Documentary film Honour Before Glory travels the valiant road of the Number Two Construction Battalion.
When it comes to naming our country’s World War I military heroes, many of us would be hard pressed to come up with one name, let alone the name of one black officer. Anthony Sherwood’s hour-long documentary film Honour Before Glory, which was originally produced in 2000 and won both a Gemini and a Hollywood Black Film Festival Award, will forever change that.
Sherwood, who wrote, produced, directed and starred in some of the film’s dramatized scenes, shares the poignant and viscerally gripping writings of Captain William White, the first black commissioned officer who served in the British Armed Forces. Captain White was not only the chaplain of the first-ever all-black Canadian military battalion, he was also Sherwood’s great-uncle.
By way of Sherwood’s melodic narration, the film vividly brings to life the subtle and not so subtle racism that permeated every area of daily life in Canadian society during those days. White’s handwritten diary is the only account of what life was like for the battalion at the time. He alludes to the white-only restaurants, schools, theatre sections and even cemeteries, which divided black citizens from their neighbours. Nevertheless, Captain White, like many other black Canadians of Nova Scotia in 1915, knew that his country was at war and wanted to serve in the military, but was unable to do so because of the government’s restrictive white-only policy. Sherwood explains what motivated these soldiers to enlist given the oppressive conditions they lived under.
“Since Nova Scotia has the oldest black community, there are families there that have been there for hundreds of years. These men … were third and fourth generation Canadians. So when the war broke out, every Canadian male wanted to fight in this great war … They felt they had a huge duty and then they were told that they weren’t good enough,” said Sherwood in a Q&A after the Black History Month’s screening of Honour Before Glory. “You saw in the film that the government of Canada wrote the word ‘nigger’ in their documents. This was the kind of attitude that the government had back then. So [black Canadian men] really wanted to prove themselves as men and as Canadians and wanted to fight for their country.”
Despite the discrimination, Captain White, who got widespread support from community groups and leaders across Nova Scotia, petitioned the government and wrote a letter to prime minister Robert Borden for permission to enlist. Over time, the prime minister relented and by July 16, 1916 the Number Two Construction Battalion (also known as The Black Battalion) was formed in Pictou, Nova Scotia.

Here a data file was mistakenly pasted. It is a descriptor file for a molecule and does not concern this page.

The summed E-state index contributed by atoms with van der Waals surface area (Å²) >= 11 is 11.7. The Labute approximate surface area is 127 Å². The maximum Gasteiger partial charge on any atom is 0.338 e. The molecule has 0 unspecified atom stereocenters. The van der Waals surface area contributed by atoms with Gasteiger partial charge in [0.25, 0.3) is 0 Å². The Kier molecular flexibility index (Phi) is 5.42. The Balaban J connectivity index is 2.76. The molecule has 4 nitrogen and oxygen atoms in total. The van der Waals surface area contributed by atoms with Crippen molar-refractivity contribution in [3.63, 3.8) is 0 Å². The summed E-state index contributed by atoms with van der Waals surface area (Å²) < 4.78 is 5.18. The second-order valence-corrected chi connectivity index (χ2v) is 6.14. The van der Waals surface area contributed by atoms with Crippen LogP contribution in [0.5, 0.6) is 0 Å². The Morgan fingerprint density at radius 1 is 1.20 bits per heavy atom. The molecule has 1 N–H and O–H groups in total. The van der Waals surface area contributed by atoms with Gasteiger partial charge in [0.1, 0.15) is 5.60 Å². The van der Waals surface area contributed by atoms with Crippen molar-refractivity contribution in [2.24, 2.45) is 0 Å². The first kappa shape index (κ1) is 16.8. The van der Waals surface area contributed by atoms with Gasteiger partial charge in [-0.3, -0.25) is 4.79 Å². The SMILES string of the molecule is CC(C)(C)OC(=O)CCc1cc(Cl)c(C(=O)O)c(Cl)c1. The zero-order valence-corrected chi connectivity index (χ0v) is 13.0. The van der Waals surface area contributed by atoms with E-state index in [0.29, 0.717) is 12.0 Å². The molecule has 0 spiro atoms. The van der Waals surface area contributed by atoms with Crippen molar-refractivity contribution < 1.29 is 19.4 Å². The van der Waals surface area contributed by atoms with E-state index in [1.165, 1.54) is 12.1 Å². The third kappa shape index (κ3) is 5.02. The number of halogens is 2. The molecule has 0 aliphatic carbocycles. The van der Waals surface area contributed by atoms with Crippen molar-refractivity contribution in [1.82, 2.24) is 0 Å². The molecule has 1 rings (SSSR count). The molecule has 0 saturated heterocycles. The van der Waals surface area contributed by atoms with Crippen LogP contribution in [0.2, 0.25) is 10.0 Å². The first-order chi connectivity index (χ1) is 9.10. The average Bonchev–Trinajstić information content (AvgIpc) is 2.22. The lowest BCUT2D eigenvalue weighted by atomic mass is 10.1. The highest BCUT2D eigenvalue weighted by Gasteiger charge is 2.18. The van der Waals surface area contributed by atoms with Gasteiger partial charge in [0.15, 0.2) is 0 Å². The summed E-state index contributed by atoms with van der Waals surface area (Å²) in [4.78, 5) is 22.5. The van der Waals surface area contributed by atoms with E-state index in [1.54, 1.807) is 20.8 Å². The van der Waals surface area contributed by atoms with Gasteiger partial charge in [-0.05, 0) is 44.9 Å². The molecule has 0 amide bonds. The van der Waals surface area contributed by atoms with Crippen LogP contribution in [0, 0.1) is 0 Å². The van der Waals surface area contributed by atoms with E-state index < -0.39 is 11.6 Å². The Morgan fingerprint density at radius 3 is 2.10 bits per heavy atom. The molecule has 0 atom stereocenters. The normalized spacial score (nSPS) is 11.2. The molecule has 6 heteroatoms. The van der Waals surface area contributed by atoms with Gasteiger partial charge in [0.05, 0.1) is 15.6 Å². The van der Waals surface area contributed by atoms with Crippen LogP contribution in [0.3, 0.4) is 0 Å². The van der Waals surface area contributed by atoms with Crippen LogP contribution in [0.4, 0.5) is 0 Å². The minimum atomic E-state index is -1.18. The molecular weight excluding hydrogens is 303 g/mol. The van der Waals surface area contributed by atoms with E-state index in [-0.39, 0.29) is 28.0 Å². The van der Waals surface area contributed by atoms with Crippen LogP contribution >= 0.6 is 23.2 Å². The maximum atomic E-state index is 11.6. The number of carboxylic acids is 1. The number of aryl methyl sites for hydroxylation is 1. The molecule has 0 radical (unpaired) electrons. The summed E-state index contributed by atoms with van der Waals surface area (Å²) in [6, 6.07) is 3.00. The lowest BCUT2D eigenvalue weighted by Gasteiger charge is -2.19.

Captain White, along with several young black men, eagerly signed up to serve. Men had to be at least 18 years of age in order to be in the military, but many were so determined to enlist that they lied about their age. Sherwood interviewed family members of the soldiers, who recount on screen how their ancestors only managed to pass the legal requirement because there was little in the way of documentation or birth certificates. Several men who served were as young as 15 years of age.
But the Number Two Battalion was to face far worse battles than they did at home. Although they were victorious by becoming a unit, they bonded with each other because the other units did not want to serve alongside them. Besides, the Number Two was allowed to enlist, but not allowed to fight. The battalion was shipped overseas to the mountainous regions of France to cut lumber, dig trenches and build huts. Sherwood describes the misery of the men who would work all day and night in rain and snow, many of them collapsing under the strain. Pneumonia and influenza took many lives. The battalion was treated as an afterthought—they were the last to receive basic supplies such as underclothing and socks. As a result, many of the men developed severe blisters which made it even more difficult to work long hours in the frigid temperatures.
Sherwood is enigmatic playing the role of his great-uncle and deftly captures the Baptist-influenced cadence, delivering each line with palpable conviction. Sherwood’s skilled direction displays the multifaceted character of Captain White’s pride as a Canadian soldier. His acute homesickness from being away from his wife and five children and his frustrations with the living conditions are all portrayed in the documentary. Sherwood’s nuanced performance as Captain White in reconstructed scenes shows his weariness of the racism he witnessed and suffered each day in the army, which is underscored with a quiet dignity throughout.
But the film plays out the whole history of the battalion’s trials and eventual triumph, along with some serendipitous surprises such as the discovery that the doctor of the battalion was directly related to a family friend.
For Sherwood, the film is a heartfelt tribute to the bravery and dignity of these soldiers. It is significant as it marks not only the 25th anniversary of Black History Month, but also the 100th anniversary of the battalion, which is coming up in July of this year. The film came with much struggle, including initial resistance from the Department of National Defense, which felt the film would negatively reflect upon the military. But much like his great-uncle before him, Sherwood eventually won them over and the film became a reality. Honour Before Glory is a fine work that maintains the dignity and valour of Captain White and the men of the Number Two Battalion with a legacy that, as Sherwood said, “forever changed the face of the Canadian Military.”